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constructionof a simple radio set

constructionof a simple radio set

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Published by RonLayton

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Published by: RonLayton on Feb 20, 2011
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Construction and Operation of a Simple Homemade Radio Receiving Outfit 
The 1922 Bureau of Standards publication,
Construc-tion and Operation of a Simple Homemade Radio Receiving Outfit 
[1], is perhaps the best-known of aseries of publications on radio intended for the generalpublic at a time when the embryonic radio industry inthe U.S. was undergoing exponential growth.While there were a number of earlier experimentswith radio broadcasts to the general public, most histori-ans consider the late fall of 1920 to be the beginningof radio broadcasting for entertainment purposes.Pittsburgh, PA, station KDKA, owned by Westinghouse,received its license from the Department of Commerce just in time to broadcast the Harding-Cox presidentialelection returns. In today
s world where instant globalcommunications are commonplace, it is difficult toappreciate the excitement that this event generated.News of the new development spread rapidly, andinterest in radio soared. By the end of 1921, new broad-casting stations were springing up all over the country.Radios were selling faster than companies could manu-facture them. The demand for information on this newtechnology was almost insatiable. The Radio Section of the Bureau of Standards provided measurement know-how to the burgeoning radio industry as well as generalinformation on the new technology to the public. Lettersto the Bureau seeking information on radio technologybegan as a trickle, and then soon became a flood.Answering them became a burden.Circular 120, published in April 1922, began:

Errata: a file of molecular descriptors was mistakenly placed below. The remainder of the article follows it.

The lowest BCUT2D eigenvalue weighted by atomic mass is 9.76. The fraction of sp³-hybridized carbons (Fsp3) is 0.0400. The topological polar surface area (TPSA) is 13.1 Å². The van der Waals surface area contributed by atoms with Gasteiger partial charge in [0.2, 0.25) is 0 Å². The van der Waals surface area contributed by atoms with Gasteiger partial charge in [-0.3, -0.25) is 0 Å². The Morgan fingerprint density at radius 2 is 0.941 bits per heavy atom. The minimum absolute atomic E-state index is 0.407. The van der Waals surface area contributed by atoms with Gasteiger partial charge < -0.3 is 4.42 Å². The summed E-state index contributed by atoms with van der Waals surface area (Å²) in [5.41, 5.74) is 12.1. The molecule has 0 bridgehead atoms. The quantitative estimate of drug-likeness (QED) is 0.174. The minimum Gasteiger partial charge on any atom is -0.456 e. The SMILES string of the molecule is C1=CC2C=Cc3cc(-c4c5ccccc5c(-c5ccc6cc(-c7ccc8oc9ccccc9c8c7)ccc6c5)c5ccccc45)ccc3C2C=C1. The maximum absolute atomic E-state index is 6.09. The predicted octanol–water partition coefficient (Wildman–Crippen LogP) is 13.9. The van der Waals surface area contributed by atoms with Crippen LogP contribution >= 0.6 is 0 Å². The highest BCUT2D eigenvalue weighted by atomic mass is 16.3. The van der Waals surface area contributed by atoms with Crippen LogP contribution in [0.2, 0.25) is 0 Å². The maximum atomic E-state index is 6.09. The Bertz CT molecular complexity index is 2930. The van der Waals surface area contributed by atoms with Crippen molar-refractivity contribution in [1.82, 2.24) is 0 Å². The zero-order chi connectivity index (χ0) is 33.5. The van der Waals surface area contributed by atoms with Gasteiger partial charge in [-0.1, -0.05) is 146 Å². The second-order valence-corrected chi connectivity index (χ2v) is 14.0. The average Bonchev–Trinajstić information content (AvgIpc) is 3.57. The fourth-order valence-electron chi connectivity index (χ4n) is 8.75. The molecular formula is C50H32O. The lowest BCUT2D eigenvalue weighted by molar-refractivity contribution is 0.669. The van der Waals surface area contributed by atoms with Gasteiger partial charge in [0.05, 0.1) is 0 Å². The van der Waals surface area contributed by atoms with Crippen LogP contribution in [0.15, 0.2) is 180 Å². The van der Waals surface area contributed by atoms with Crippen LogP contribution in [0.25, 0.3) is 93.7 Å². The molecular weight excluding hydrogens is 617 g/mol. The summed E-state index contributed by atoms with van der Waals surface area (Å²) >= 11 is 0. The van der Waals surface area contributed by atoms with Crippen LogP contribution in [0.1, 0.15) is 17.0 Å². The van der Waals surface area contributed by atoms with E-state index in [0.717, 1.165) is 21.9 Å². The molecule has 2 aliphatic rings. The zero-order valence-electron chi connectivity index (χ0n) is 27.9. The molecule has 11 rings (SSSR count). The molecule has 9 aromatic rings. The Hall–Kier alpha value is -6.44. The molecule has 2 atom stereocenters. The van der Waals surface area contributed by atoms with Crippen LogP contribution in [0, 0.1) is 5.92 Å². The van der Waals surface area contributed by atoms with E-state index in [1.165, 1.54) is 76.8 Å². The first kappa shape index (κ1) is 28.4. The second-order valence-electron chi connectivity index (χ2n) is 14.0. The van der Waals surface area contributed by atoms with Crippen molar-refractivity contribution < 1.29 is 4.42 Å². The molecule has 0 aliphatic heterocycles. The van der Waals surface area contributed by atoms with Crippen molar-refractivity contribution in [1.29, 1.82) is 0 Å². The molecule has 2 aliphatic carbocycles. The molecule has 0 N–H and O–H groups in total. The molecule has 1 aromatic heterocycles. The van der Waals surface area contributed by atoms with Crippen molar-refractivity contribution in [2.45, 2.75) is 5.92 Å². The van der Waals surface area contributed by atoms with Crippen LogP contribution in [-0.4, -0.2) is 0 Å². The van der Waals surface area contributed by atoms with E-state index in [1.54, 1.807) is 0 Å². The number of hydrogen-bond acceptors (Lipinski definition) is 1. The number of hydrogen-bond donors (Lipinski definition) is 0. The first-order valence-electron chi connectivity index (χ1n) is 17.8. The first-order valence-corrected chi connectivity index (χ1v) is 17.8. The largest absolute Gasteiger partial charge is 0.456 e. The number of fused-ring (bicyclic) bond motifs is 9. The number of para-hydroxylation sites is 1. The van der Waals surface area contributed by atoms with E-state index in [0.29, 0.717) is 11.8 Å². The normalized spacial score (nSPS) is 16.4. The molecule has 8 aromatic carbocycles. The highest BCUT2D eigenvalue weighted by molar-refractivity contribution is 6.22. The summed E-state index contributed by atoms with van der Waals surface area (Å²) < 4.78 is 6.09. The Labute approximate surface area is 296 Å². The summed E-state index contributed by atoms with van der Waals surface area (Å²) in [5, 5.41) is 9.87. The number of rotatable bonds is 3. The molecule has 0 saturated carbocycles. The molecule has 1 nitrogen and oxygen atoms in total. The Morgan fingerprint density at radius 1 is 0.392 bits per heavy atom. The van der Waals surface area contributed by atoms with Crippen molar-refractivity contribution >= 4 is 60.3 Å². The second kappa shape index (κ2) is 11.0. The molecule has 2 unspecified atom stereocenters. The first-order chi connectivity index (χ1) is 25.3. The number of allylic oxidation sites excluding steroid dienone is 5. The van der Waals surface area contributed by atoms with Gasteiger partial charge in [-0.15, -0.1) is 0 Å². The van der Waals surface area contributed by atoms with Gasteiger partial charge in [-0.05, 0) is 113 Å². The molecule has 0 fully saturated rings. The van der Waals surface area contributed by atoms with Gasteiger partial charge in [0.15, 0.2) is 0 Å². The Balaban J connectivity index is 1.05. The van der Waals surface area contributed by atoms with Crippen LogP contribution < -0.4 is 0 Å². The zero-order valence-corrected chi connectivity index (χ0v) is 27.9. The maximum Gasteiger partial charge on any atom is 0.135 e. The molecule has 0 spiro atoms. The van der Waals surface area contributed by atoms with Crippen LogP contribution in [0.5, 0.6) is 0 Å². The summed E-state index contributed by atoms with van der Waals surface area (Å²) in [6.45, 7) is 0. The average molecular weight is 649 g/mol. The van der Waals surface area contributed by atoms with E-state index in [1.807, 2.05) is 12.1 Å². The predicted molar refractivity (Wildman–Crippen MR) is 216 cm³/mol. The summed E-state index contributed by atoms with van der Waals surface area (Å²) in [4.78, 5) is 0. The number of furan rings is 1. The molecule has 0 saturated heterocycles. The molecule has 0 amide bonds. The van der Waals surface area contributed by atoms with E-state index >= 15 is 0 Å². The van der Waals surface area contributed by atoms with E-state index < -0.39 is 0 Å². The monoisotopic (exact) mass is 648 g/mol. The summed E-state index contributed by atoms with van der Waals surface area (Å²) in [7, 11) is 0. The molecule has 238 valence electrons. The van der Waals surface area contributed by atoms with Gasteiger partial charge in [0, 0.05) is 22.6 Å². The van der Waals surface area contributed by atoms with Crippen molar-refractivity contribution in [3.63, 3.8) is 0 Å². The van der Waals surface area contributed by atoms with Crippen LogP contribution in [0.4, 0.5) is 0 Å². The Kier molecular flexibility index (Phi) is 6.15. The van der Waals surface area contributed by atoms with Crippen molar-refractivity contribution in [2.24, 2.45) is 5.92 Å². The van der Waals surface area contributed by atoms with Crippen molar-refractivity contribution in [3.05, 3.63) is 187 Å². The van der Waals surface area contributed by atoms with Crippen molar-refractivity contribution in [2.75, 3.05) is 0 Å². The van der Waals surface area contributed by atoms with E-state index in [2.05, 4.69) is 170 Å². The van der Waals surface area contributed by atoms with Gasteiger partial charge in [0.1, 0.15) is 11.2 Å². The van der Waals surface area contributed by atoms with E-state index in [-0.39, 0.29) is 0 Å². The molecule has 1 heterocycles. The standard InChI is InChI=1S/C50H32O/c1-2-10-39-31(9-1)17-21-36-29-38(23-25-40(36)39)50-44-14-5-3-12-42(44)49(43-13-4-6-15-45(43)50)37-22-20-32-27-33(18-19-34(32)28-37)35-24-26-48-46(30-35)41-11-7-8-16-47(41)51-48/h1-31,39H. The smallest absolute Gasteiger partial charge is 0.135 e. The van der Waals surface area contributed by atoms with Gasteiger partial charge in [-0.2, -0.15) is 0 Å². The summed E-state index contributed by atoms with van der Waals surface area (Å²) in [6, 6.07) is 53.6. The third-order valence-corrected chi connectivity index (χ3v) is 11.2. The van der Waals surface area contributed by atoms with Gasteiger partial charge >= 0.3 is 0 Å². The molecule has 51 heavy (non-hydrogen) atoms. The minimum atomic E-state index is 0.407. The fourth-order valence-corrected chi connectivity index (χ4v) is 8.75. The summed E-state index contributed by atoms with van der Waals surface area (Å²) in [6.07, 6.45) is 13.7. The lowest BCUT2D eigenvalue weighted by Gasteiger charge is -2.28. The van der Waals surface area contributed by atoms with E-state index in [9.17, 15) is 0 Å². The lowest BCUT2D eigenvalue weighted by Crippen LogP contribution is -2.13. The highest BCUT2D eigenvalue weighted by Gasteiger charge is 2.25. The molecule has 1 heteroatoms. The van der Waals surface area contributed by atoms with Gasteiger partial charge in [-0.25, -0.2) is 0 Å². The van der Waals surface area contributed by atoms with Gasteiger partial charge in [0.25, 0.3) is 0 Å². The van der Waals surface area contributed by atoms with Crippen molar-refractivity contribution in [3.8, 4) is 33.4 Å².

Frequent inquiries are received at the Bureau of Standards for information regarding the construction of a simple receiving set which any person can construct inthe home from materials which can be easily secured.This publication has been prepared to meet theseinquiries.
The circular also noted that the Bureau wascooperating with the Bureau of Markets and CropEstimates of the Department of Agriculture. In the earlydays of radio, broadcasts to farmers of crop price reportswere an important public service.In 1921 factory-made radios were very expensive.Many of them cost more than $2000 in today
s dollars,and less affluent families could not afford to have one.When the Bureau published this circular (which sold foronly five cents) on how to build a simple crystal radio athome, it was an instant success. Thousands of orders
Fig 1.
The crystal radio described in Circular 120.
Fig. 2.
Diagram showing the antenna and ground connections to theradio.
16
 
flowed in from every state. The circular showed howalmost any family having a family member handy withsimple tools could make a radio. The circular states
Satisfactory results have been obtained from setsconstructed according to these instructions by personshaving no previous experience with radio.